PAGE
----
No. Our biomass only comes from waste resources.

Our wood pellets are manufactured from the sawdust and offcuts that are a by-product of commercial lumber mill operations. The lumber mills we are associated with only use wood from FSC-approved sustainably-managed commercial plantations, not wood from natural forests.

Our wood chips are produced from harvested alien vegetation resources, not indigenous forests.

The removal of alien vegetation has many environmental benefits: it increases water runoff, decreases risk of bush fires, and allows the indigenous vegetation to return, restoring the natural ecosystem balance. For every hectare of land cleared from alien vegetation and rehabilitated to indigenous vegetation, 2.5 million litres of water per year is released back into the river catchment system.

The photographs below show a site of a natural river ecosystem before and after the clearing of invasive alien trees. Notice how the natural Renosterveld vegetation has been restored to original condition.

The clearing of alien vegetation from around river ecosystems is mandatory by legislation. Orders to clear and dispose of the vegetation are issued by the government.

Yes. Woody biomass can be replenished, or renewed, within a relatively short amount of time through the planting of new organic matter. Biomass can be differentiated from non-renewable sources of energy – fossil fuels like coal and natural gas – that are formed over hundreds of thousands of years.

Yes. Our biomass comes from waste resources, which means that the biomass is available, and must be disposed of if we do not make use of it. Rather than to dispose of the biomass inefficiently in landfills or through open field burning, it is better to use the biomass effectively by burning it in an efficient, controlled process, and to use the generated thermal energy productively. No additional greenhouse gases are released into the atmosphere by using waste biomass.

The fuel that Calore supplies is sourced from waste wood. The process of combusting this fuel generates no net greenhouse gases, because the original trees sequestered carbon from the atmosphere whilst growing. As such, our fuel is considered to be carbon neutral and attracts near-zero carbon tax.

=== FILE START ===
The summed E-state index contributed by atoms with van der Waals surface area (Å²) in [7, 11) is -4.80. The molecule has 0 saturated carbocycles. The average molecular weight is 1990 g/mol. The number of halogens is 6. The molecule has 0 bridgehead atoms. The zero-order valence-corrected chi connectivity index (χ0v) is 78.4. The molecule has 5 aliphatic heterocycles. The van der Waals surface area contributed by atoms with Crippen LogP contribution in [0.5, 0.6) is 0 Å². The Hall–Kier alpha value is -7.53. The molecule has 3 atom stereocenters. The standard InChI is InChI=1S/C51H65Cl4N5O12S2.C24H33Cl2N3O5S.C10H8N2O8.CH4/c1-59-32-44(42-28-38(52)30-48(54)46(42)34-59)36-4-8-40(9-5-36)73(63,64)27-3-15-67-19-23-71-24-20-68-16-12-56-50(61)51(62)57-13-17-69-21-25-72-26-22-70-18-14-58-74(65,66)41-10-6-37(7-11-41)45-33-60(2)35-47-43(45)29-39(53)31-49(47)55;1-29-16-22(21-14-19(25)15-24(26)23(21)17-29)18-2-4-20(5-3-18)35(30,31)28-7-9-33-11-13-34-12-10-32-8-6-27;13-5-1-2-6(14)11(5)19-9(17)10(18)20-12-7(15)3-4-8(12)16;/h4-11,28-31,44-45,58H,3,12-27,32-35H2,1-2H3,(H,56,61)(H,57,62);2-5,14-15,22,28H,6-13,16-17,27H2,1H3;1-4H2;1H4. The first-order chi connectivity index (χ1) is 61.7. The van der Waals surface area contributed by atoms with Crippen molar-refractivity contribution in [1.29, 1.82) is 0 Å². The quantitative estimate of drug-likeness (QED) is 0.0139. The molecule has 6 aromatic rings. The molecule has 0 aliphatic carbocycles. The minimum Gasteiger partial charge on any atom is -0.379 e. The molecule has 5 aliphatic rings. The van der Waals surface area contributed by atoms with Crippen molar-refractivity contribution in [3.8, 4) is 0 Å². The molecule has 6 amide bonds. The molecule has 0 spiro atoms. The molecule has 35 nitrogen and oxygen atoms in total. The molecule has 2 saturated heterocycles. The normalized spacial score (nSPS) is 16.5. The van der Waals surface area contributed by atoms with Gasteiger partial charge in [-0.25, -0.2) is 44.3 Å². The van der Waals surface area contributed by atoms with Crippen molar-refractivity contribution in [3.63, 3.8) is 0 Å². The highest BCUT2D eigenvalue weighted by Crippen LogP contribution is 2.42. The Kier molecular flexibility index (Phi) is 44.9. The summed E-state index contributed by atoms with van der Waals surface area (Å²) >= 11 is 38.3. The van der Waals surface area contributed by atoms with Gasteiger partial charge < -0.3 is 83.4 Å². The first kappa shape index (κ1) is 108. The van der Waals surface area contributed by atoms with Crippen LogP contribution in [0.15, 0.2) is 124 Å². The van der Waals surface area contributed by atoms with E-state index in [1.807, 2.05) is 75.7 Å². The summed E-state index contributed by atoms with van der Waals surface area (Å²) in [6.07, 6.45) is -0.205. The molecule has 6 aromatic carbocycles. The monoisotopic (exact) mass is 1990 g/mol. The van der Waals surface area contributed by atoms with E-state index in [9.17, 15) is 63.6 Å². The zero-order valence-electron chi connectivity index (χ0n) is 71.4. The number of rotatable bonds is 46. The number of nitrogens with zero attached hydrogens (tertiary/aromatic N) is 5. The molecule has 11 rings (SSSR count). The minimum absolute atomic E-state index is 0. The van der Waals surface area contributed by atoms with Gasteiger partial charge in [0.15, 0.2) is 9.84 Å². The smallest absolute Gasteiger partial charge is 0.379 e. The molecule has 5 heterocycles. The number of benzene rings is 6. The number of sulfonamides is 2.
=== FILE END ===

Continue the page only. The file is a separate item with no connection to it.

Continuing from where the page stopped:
One of the main benefits that biomass fuel has over other sources of renewable energy is that it is inherently dispatchable. Biomass is a baseload fuel and can supply energy on demand, whereas solar photovoltaic and wind energy are both intermittent sources. These sources require battery energy storage in order to achieve some level of dispatchability.


The natural carbon cycle
The natural carbon cycle

A fixed amount of carbon exists on earth and is constantly recycled through a number of carbon sinks, where carbon is stored for a period of time. For example, photosynthesis allows plants to absorb carbon out of the atmosphere in the form of carbon dioxide; then animals consume this carbon when they eat plants or other animals. As plants and animals die and decay, the carbon is slowly released back into the atmosphere from which it came. The carbon cycle maintains a healthy and balanced ecosystem.

The use of fossil fuels disturbs the natural carbon cycle, because more carbon is released into the atmosphere than what is absorbed. This increase of carbon in the atmosphere (mostly in the form of carbon dioxide and methane) traps heat and causes global warming.

On the other hand, the use of biomass from waste resources as a fuel is carbon neutral, because no additional carbon is released into the atmosphere compared to disposing of the biomass waste on landfills or through open field burning. Therefore, biomass from waste resources does not contribute to global warming. In fact, burning the biomass only releases carbon dioxide, while leaving the biomass to decay anaerobically produces methane gas as well, and methane gas is about 30 times more potent as a greenhouse gas than carbon dioxide.

The amount of biomass available from cleared alien vegetation in South Africa is very significant. Often waste biomass is piled up and burnt as a cheap way of disposal. Clearly this is an extremely wasteful practice, because the thermal energy released during the combustion of the biomass resource could have been effectively utilised as part of a productive heating process elsewhere. Moreover, often such heating then takes place using fossil fuels.

Calore works to match the supply of biomass with the demand for heat. In so doing we aim to minimise the wasting of resources and energy, and to reduce the usage of unsustainable fuels for heating applications. Calore and our clients therefore actively participate in building a more sustainable world.